Like many parts of New Zealand, the Wellington Region is subject to earthquakes and has many active faults which present a major earthquake hazard. A multidisciplinary team of specialists have collaborated to build a robust 3D subsurface model of the Wellington Region using Leapfrog Works’ dynamic 3D modelling solution.
Wellington, New Zealand not only holds significance as the capital city – it also houses important infrastructure such as New Zealand Parliament, Te Papa – New Zealand’s national museum and key transport routes between the North and South Islands. Like many parts of New Zealand, the Wellington region is subject to earthquakes and has many active faults which present a major earthquake hazard. Understanding the seismic risk of the capital requires an in depth understanding of the complex geology and structures that lie beneath. Only in this way can future engineering decisions be made that help limit impact from future earthquakes.
GNS Science: Te Pū Ao, University of Auckland and the Natural Hazards Research Platform have collaborated to map the subsurface of the Wellington Region and to create a 3D subsurface model using Leapfrog. The project has been ongoing for several years and aims to update the first 3D subsurface model of the Wellington Region from 2010 with the latest geological data and understanding. The model will be used to inform future engineering and building decisions.
Multiple disciplines are represented in the project including seismologists, engineering geologists, geophysicists and geologists. The project has benefited from advances in Leapfrog software and to-date there have been 22 model versions accruing some 81GB of data. The iterative nature of the project has been a key feature, requiring regular updating of the 3D subsurface model. The ability to readily share key model views with the multi-disciplinary team has also been an essential component to ensure fast, clear communication and interpretation.
Matthew Hill, of GNS Science, comments, “The Leapfrog 3D subsurface model really helped the multi-disciplinary team to communicate as it created an interactive environment, contributing to conversation and collaboration.”
A wealth of new data was incorporated to improve the 3D model of the basin subsurface and update maps of key geotechnical properties. This varied surface and subsurface data included new geophysical measurements, new Light Detection and Ranging (LiDAR) surveys and an updated borehole database. The project also benefitted from access to the New Zealand Geotechnical Database, (NZGD), a newly established national repository for new and existing geotechnical information. Leapfrog was able to readily incorporate all of these varied data types to produce a robust model with a high degree of corroboration from the varied data sources.
Using the dynamic updating feature in Leapfrog, the multi-disciplinary team was able to work with live borehole data.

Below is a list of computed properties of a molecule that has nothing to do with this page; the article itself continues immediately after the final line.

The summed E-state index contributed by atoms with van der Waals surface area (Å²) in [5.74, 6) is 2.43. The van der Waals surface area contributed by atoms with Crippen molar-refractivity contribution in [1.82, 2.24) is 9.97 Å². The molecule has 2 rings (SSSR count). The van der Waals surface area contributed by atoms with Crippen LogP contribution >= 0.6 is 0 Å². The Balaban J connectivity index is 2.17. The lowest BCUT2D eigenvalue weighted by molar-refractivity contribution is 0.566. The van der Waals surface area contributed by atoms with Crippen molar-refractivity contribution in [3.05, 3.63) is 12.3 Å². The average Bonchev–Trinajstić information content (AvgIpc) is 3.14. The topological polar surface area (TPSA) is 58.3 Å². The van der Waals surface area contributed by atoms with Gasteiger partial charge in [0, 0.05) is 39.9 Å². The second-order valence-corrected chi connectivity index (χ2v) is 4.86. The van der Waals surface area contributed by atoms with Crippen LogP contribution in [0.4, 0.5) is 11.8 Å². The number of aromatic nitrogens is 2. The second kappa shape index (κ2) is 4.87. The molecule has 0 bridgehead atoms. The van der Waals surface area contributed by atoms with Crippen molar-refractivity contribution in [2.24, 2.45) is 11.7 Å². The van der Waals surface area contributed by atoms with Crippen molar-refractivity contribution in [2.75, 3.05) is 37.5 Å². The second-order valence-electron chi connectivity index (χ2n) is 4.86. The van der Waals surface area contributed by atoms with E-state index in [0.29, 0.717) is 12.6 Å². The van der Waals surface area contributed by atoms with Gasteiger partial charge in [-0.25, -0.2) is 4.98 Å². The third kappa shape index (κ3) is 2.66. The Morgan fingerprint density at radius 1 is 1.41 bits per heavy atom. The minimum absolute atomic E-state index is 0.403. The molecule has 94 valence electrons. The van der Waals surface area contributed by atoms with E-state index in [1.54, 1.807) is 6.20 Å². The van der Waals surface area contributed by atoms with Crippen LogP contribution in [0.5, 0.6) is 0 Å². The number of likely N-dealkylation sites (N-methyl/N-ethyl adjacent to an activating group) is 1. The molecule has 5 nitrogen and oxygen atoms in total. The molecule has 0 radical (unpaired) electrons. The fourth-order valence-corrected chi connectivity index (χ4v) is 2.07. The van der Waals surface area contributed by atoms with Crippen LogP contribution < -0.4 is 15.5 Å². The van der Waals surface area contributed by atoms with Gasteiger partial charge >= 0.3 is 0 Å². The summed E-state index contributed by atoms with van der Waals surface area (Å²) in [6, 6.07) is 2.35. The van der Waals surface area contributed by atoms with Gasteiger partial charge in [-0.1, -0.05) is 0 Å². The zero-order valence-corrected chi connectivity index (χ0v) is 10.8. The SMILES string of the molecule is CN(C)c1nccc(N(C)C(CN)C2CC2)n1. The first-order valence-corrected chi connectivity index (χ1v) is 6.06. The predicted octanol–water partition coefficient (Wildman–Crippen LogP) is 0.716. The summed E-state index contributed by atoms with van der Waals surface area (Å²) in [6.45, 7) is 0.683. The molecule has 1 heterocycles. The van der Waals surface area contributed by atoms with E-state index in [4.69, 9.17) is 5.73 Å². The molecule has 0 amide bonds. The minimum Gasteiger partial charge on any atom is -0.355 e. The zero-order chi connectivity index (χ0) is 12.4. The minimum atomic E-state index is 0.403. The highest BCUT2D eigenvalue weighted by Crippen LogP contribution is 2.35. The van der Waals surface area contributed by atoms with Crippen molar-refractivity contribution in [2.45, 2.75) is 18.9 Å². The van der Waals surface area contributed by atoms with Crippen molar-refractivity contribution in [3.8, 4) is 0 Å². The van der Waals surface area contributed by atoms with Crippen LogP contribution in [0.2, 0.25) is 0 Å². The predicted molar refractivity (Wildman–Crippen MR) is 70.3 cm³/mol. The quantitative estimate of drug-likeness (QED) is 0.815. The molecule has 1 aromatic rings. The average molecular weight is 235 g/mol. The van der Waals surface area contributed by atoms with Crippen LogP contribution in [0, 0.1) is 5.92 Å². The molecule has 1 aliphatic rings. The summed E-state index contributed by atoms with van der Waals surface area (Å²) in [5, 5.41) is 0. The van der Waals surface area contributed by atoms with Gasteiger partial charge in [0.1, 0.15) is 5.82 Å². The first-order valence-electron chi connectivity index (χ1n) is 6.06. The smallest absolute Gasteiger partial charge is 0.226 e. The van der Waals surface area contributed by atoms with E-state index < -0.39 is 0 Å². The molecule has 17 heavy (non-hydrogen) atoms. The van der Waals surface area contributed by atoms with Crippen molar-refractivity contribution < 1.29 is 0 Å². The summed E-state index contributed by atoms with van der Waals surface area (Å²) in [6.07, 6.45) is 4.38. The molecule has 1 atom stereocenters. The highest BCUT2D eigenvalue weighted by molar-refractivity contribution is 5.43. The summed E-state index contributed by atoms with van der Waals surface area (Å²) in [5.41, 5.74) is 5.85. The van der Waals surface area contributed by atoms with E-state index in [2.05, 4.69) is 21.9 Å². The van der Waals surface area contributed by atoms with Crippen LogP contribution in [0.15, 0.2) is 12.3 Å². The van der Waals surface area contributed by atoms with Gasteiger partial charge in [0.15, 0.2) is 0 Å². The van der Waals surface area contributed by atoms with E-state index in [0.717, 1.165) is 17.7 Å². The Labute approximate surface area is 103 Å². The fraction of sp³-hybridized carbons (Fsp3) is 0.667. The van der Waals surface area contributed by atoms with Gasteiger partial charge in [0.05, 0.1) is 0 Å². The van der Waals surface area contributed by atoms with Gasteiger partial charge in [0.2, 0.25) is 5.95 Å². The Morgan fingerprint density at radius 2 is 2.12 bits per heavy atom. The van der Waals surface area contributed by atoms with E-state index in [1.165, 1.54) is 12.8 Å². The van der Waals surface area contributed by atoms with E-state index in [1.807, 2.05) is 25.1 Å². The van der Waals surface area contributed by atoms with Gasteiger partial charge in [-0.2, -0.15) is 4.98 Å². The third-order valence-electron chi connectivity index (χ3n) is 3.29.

“The team were able to effectively update and rerun and recalculate the whole of the model as the project progressed,” said Matthew.
Using ‘View’ Leapfrog’s web-based solution for viewing and interacting with Leapfrog models, all stakeholders were able to easily access updates to key model views. “Everyone can open the model on their own computer and review prior to meetings or discussions. This really helps speed up communication and understanding in a multi-disciplinary study like this,” continues Matthew.
Discovery of the Aotea Fault
A key milestone in the project was the discovery by Crown Research Institute, The National Institute of Water and Atmospheric Research, (NIWA), that the Aotea Fault, previously considered to be inactive, was actually an active fault.
“The identification of the new active fault by NIWA made a big difference. The discovery revealed that along with the Wellington Fault, the basin is bound by faults on both sides. Using Leapfrog we were able to easily add and activate the fault in the model, which was particularly useful as we didn’t have a lot of borehole data in some areas near the fault. But the borehole data we did have, and the geophysical data really correlated well with the newly modelled fault block.,” says Matthew.
With the newly improved 3D model, engineers and seismologists are able to assess and review the model and decide on a site class map that Council’s will refer to regarding engineering requirements. Having this up to date and vastly improved 3D geological model will help to guide robust engineering design practices that take into account site-specific ground shaking characteristics. Ultimately, the model will help Councils to plan and advise on building requirements to ensure that the risk of damage from future earthquakes is mitigated.
Seequent’s Civil and Environmental Product Manager, Pat McLarin, comments, “We’re pleased Leapfrog’s dynamic 3D modelling has been pivotal in this significant research project to bring together the combined efforts from a broad cross disciplinary team into a single robust 3D subsurface model. Leapfrog provides an unrivalled level of accuracy and efficiency in understanding ground conditions. As an organisation that’s been directly impacted by earthquakes in the past, it’s satisfying that our solutions are contributing to better understanding and mitigation of their impact on others in the future.”
You can learn more about the project by reading the full case study here.
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